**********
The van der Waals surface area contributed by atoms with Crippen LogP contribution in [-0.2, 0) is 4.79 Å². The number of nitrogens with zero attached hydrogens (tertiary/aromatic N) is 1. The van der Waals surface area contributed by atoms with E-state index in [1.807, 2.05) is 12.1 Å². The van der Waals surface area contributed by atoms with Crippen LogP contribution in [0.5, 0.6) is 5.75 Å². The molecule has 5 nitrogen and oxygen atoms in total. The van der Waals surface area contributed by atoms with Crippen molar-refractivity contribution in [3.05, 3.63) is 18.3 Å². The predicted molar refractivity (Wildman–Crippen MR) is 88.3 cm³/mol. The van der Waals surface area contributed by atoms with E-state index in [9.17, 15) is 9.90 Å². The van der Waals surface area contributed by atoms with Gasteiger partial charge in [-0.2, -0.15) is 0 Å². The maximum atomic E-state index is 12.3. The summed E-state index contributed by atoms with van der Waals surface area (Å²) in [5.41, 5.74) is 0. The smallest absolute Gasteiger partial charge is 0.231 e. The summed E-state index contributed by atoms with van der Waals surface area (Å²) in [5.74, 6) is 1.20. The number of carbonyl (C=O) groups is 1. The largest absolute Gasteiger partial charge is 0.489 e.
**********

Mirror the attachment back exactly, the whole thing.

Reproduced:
The van der Waals surface area contributed by atoms with Crippen LogP contribution in [-0.2, 0) is 4.79 Å². The number of nitrogens with zero attached hydrogens (tertiary/aromatic N) is 1. The van der Waals surface area contributed by atoms with E-state index in [1.807, 2.05) is 12.1 Å². The van der Waals surface area contributed by atoms with Crippen LogP contribution in [0.5, 0.6) is 5.75 Å². The molecule has 5 nitrogen and oxygen atoms in total. The van der Waals surface area contributed by atoms with Crippen molar-refractivity contribution in [3.05, 3.63) is 18.3 Å². The predicted molar refractivity (Wildman–Crippen MR) is 88.3 cm³/mol. The van der Waals surface area contributed by atoms with E-state index in [9.17, 15) is 9.90 Å². The van der Waals surface area contributed by atoms with Gasteiger partial charge in [-0.2, -0.15) is 0 Å². The maximum atomic E-state index is 12.3. The summed E-state index contributed by atoms with van der Waals surface area (Å²) in [5.41, 5.74) is 0. The smallest absolute Gasteiger partial charge is 0.231 e. The summed E-state index contributed by atoms with van der Waals surface area (Å²) in [5.74, 6) is 1.20. The number of carbonyl (C=O) groups is 1. The largest absolute Gasteiger partial charge is 0.489 e.